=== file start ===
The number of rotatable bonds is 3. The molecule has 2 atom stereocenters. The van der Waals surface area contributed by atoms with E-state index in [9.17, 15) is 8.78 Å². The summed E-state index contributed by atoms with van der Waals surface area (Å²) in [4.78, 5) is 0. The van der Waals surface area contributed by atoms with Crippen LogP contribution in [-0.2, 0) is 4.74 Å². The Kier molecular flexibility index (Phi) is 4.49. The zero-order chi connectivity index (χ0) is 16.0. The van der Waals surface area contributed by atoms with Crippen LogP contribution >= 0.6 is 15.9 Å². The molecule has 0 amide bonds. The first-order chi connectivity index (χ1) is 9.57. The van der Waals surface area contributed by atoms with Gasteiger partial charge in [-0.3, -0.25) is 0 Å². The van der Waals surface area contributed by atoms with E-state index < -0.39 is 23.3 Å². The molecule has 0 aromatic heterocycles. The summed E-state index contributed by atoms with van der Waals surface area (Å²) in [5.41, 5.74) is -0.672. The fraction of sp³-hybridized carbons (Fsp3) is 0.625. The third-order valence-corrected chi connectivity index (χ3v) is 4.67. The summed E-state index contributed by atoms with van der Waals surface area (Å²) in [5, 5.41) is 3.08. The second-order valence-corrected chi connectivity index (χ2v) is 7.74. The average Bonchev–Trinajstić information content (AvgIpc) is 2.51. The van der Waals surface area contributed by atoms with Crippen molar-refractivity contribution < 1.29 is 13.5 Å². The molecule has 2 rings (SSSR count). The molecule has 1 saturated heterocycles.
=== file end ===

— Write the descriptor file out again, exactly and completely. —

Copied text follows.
The number of rotatable bonds is 3. The molecule has 2 atom stereocenters. The van der Waals surface area contributed by atoms with E-state index in [9.17, 15) is 8.78 Å². The summed E-state index contributed by atoms with van der Waals surface area (Å²) in [4.78, 5) is 0. The van der Waals surface area contributed by atoms with Crippen LogP contribution in [-0.2, 0) is 4.74 Å². The Kier molecular flexibility index (Phi) is 4.49. The zero-order chi connectivity index (χ0) is 16.0. The van der Waals surface area contributed by atoms with Crippen LogP contribution >= 0.6 is 15.9 Å². The molecule has 0 amide bonds. The first-order chi connectivity index (χ1) is 9.57. The van der Waals surface area contributed by atoms with Gasteiger partial charge in [-0.3, -0.25) is 0 Å². The van der Waals surface area contributed by atoms with E-state index < -0.39 is 23.3 Å². The molecule has 0 aromatic heterocycles. The summed E-state index contributed by atoms with van der Waals surface area (Å²) in [5.41, 5.74) is -0.672. The fraction of sp³-hybridized carbons (Fsp3) is 0.625. The third-order valence-corrected chi connectivity index (χ3v) is 4.67. The summed E-state index contributed by atoms with van der Waals surface area (Å²) in [5, 5.41) is 3.08. The second-order valence-corrected chi connectivity index (χ2v) is 7.74. The average Bonchev–Trinajstić information content (AvgIpc) is 2.51. The van der Waals surface area contributed by atoms with Crippen molar-refractivity contribution < 1.29 is 13.5 Å². The molecule has 2 rings (SSSR count). The molecule has 1 saturated heterocycles.